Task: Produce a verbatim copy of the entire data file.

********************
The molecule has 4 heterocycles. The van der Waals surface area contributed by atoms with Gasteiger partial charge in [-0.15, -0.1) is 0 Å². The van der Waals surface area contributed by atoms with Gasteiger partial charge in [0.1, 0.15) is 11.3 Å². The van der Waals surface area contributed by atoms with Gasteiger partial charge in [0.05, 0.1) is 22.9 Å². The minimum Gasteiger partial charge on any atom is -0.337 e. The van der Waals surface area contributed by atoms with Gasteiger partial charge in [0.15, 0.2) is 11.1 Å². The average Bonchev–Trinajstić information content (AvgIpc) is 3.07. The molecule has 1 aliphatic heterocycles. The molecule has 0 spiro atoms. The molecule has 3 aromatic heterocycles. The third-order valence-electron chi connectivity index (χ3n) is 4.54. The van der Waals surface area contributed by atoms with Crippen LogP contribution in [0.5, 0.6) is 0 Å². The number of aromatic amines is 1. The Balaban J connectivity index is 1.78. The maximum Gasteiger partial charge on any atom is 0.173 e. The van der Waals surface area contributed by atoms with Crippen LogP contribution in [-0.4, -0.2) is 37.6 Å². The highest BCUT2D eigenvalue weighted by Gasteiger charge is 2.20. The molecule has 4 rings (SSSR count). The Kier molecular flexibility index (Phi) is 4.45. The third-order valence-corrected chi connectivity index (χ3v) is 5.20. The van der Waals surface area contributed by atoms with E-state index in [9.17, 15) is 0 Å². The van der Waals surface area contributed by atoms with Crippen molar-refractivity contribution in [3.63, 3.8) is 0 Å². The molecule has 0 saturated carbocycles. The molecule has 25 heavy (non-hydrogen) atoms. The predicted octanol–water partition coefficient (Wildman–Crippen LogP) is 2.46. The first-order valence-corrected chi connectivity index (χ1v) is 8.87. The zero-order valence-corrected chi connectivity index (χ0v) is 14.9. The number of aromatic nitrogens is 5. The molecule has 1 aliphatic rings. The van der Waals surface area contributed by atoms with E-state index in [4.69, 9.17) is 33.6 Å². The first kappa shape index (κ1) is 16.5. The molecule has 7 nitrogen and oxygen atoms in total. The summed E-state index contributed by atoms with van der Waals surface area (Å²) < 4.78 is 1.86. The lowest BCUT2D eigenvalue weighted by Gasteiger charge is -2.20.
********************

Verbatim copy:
The molecule has 4 heterocycles. The van der Waals surface area contributed by atoms with Gasteiger partial charge in [-0.15, -0.1) is 0 Å². The van der Waals surface area contributed by atoms with Gasteiger partial charge in [0.1, 0.15) is 11.3 Å². The van der Waals surface area contributed by atoms with Gasteiger partial charge in [0.05, 0.1) is 22.9 Å². The minimum Gasteiger partial charge on any atom is -0.337 e. The van der Waals surface area contributed by atoms with Gasteiger partial charge in [0.15, 0.2) is 11.1 Å². The average Bonchev–Trinajstić information content (AvgIpc) is 3.07. The molecule has 1 aliphatic heterocycles. The molecule has 0 spiro atoms. The molecule has 3 aromatic heterocycles. The third-order valence-electron chi connectivity index (χ3n) is 4.54. The van der Waals surface area contributed by atoms with Crippen LogP contribution in [0.5, 0.6) is 0 Å². The number of aromatic amines is 1. The Balaban J connectivity index is 1.78. The maximum Gasteiger partial charge on any atom is 0.173 e. The van der Waals surface area contributed by atoms with Crippen LogP contribution in [-0.4, -0.2) is 37.6 Å². The highest BCUT2D eigenvalue weighted by Gasteiger charge is 2.20. The molecule has 4 rings (SSSR count). The Kier molecular flexibility index (Phi) is 4.45. The third-order valence-corrected chi connectivity index (χ3v) is 5.20. The van der Waals surface area contributed by atoms with E-state index in [9.17, 15) is 0 Å². The van der Waals surface area contributed by atoms with Crippen molar-refractivity contribution in [3.63, 3.8) is 0 Å². The molecule has 0 saturated carbocycles. The molecule has 25 heavy (non-hydrogen) atoms. The predicted octanol–water partition coefficient (Wildman–Crippen LogP) is 2.46. The first-order valence-corrected chi connectivity index (χ1v) is 8.87. The zero-order valence-corrected chi connectivity index (χ0v) is 14.9. The number of aromatic nitrogens is 5. The molecule has 1 aliphatic rings. The van der Waals surface area contributed by atoms with E-state index in [4.69, 9.17) is 33.6 Å². The first kappa shape index (κ1) is 16.5. The molecule has 7 nitrogen and oxygen atoms in total. The summed E-state index contributed by atoms with van der Waals surface area (Å²) < 4.78 is 1.86. The lowest BCUT2D eigenvalue weighted by Gasteiger charge is -2.20.